Outside, the snow-covered lawns and fields, unmarked by the track of a human being, stretched in burnished, rosy whiteness toward the sunset. The pines and hemlocks, clothed in the sombre grandeur of their winter foliage, threw shadows of an intense, translucent blueness.

When he opened his eyes and turned toward her she was gazing out on this scene. He thought there was a frightened look in her eyes. A faint sound of music came from Uncle Nick’s room. He was playing his piano, as he often did at this hour.

‘ Pheasant. ’

‘Yes?’

‘You look odd. Rather frightened.’

‘I’m not a bit frightened.’

‘Not of me, of course. But of yourself?’

‘Yes, I am rather frightened of myself, and I don’t even know why. I believe it’s that wild-looking sky. In a minute it will be dark and so cold — you’ll need a fire here. ’

‘I am on fire, Pheasant.’

He found her hand and held it. Then he asked: ‘Do you think Alayne loves me any more?’

‘No, I don’t think she does. And you don’t deserve it — her love, I mean. ’

‘I don’t believe I ever had it. It was my poetry she loved, not me. Do you think she loves — Renny?’

She stared at him, startled. ‘I’d never thought of that! Perhaps she does.’

‘A nice mix-up.’

‘Well, I should not blame Alayne. Here she is, pitchforked into this weird family, with a husband who is absolutely devoted to himself, and a most remarkable-looking and affectionate brother-in-law.’

‘Remarkable-looking and affectionate! Heavens, what a description! ’

‘I think it’s a very good description.’

‘Well, I suppose Renny is remarkable — but affectionate! That scarcely describes making love to another man’s wife. I don’t believe Alayne would fall for him unless he did make love to her. But affectionate! I can’t get over that.’

‘How would you describe your holding my hand? That’s affectionate, is n’t it?’

He took her other hand and laid both hands on his breast. ‘I shan’t mind about anything,’ he said, ‘if you will only care for me. ’ He drew her closer, his face stained by the afterglow that transformed the matterof-fact room into a strange and passionate retreat.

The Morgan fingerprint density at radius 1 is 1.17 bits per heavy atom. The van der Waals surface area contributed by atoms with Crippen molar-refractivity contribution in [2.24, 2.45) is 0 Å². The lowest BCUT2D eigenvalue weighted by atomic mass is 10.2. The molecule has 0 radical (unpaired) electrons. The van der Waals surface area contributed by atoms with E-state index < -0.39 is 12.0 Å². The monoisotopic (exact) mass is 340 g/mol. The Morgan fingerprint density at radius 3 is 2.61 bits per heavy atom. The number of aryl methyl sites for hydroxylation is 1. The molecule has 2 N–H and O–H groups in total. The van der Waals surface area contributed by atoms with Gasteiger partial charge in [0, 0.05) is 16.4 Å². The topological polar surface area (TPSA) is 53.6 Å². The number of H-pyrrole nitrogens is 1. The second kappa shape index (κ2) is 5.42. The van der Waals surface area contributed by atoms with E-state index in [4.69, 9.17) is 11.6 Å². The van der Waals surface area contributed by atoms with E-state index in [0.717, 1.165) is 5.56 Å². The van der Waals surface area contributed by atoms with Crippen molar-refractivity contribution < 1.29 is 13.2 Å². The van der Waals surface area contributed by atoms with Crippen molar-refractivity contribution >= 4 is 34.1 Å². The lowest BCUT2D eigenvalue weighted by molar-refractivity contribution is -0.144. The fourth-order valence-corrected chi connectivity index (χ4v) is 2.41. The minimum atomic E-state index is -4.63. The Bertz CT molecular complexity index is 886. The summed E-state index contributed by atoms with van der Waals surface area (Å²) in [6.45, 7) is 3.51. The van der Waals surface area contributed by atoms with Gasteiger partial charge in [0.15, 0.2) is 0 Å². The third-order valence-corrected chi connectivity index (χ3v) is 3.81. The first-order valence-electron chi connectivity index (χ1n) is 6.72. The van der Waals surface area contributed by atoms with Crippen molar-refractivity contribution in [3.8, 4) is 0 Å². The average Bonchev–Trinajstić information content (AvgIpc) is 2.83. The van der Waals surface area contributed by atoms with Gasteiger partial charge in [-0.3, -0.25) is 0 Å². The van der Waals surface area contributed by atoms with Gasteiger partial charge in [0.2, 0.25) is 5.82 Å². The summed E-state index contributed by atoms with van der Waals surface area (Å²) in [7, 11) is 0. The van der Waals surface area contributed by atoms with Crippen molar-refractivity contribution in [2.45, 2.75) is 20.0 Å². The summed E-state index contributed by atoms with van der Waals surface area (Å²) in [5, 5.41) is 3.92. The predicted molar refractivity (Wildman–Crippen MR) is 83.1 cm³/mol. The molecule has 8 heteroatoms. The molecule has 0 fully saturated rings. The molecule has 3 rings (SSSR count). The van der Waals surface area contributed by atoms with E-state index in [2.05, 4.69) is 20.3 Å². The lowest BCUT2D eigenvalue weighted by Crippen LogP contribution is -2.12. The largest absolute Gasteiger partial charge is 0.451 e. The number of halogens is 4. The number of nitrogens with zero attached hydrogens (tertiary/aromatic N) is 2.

Pheasant began to cry. ‘Don’t,’ she implored. ‘Don’t do that! It’s what I’ve been afraid of. ’

‘You care for me,’ he whispered. ‘Oh, my darling little Pheasant! Say that you do — just once. Kiss me, then — you know you want to. It’s what you’ve been dreading — but — desiring, too, my dearest. There’s nothing to be afraid of in life — nothing to be ashamed of. Just be your precious self.’

She flung herself against him, sobbing.

She did not know whether or not she loved him, but she knew that the room had a sultry fascination for her, that the couch where Eden lay was the centre of all her waking thoughts, that his eyes, blazing in the afterglow, compelled her to do as he willed.

She hated Piers for being absorbed in his cattle, seeing nothing of her temptation, not saving her from herself, as he should have done. He knew that she was not like other young girls of his class. She had bad, loose blood. He should have watched her, been hard with her, as Maurice had been. His idea was to make a ‘pal’ of his wife. But she was not that sort of wife. He should have known, oh, he should have known — saved her from herself, from Eden!

As she wept against Eden’s shoulder, her tears became no longer the warm tears of surrender, but the tears of black anger against Piers, who had not saved her.

(To be concluded)

  1. A synopsis of the preceding chapters will be found in the Contributors’ Column. — THE EDITORS